On Monday, September 10, 2012 Bruce Plaxen of Plaxen & Adler argued before the Maryland Court of Appeals, Maryland’s highest court, to change Maryland’s negligence law for the benefit of people injured by the negligence of another.  Maryland currently has the contributory negligence rule, where a person who is injured through the negligence of another is completely barred from recovering damages if the injured person contributed to their own injury, even if only slightly.  Contributory negligence was a popular rule in the early 1800’s, when liability insurance was illegal and courts wanted to protect new industries like the railroads.  Since the early twentieth century however, the doctrine has come to be viewed as too harsh and not suitable for modern times.  This is evident in the fact that 46 states have abandoned the doctrine for comparative negligence.

Plaxen & Adler argued to the Court of Appeals that Maryland should join these 46 other states and adopt comparative negligence.  Comparative negligence allows a person who contributed to their injury to recover damages against the person that harmed them; their recovery is just reduced by their proportion of fault.  This doctrine is effective in meeting the goals of the civil justice system, which is to compensate the victim and deter wrongful behavior.  Plaxen & Adler argued to the Court of Appeals that contributory negligence does not meet either of these goals, as the victim is left uncompensated and the negligent party escapes being held accountable.

The case argued by Plaxen & Adler is Coleman v. Soccer Association of Columbia, and was brought to the Court of Appeals for the purpose of changing Maryland’s negligence law.  In the case, a young assistant coach named Kyle Coleman jumped up and grabbed the cross bar of a soccer goal that was negligently left unanchored by the soccer association during a practice.  Because the goal was unanchored, it tipped over and fell on Kyle’s face, fracturing bones which required surgery to repair the damage by screwing three titanium plates into Kyle’s face.  The soccer association knew of the serious danger posed by unanchored goals, and the jury found that they were negligent in failing to anchor the goal.  However, the jury also found that Kyle contributed to his injury by grabbing the crossbar, and therefore he was found contributorily negligent and barred from recovering compensation from the soccer association.  Such a situation, where the injured person receives no compensation and the wrongdoer is not held responsible, is contrary to the goals of the civil justice system, and is why Plaxen & Adler argued to change Maryland’s law to comparative negligence.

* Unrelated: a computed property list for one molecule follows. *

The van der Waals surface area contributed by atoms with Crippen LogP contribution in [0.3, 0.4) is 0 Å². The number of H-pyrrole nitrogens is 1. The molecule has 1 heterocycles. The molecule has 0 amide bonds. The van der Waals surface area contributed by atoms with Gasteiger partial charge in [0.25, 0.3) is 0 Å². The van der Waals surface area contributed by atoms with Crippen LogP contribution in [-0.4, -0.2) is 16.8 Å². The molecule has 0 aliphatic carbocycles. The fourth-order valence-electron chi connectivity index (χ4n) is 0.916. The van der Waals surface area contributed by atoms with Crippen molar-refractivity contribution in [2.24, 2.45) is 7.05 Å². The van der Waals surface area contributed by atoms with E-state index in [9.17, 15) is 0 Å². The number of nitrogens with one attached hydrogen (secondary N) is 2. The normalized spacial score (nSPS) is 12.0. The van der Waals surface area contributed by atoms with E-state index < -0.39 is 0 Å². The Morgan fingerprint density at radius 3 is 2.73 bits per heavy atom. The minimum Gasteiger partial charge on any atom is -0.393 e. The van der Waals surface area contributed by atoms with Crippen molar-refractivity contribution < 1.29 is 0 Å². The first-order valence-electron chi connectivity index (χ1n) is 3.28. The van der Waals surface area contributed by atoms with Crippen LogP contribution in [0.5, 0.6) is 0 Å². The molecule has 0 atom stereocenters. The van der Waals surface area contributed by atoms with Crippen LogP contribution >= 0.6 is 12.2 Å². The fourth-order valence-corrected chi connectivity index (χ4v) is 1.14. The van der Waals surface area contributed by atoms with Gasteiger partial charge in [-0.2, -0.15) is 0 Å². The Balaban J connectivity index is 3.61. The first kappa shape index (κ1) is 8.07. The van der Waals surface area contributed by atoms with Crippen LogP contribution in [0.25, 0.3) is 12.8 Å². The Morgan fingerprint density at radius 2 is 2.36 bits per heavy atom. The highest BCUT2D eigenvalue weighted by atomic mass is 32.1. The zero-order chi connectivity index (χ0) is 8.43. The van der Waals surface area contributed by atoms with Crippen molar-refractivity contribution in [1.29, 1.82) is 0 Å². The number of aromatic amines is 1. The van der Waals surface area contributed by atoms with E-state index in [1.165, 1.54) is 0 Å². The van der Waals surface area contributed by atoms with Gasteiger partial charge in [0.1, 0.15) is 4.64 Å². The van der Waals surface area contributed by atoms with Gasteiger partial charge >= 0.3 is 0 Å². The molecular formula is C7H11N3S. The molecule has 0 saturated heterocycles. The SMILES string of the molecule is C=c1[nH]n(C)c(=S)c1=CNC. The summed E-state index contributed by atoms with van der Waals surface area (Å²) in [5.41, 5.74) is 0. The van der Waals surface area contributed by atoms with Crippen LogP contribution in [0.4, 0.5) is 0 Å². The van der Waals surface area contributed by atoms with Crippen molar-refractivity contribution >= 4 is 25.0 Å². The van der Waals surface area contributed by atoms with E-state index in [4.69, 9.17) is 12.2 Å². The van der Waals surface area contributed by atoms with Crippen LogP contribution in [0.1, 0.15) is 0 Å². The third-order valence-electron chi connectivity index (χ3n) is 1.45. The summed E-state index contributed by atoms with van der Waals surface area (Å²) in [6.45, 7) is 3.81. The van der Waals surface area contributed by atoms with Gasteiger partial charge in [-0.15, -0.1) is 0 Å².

Plaxen & Adler understands that when you’ve been injured, you have special needs.  That is why we only handle personal injury cases, so you know your case is being handled by an experienced and dedicated personal injury attorney.  If you’ve been injured by the negligence of another, contact the experienced personal injury attorneys at Plaxen & Adler today.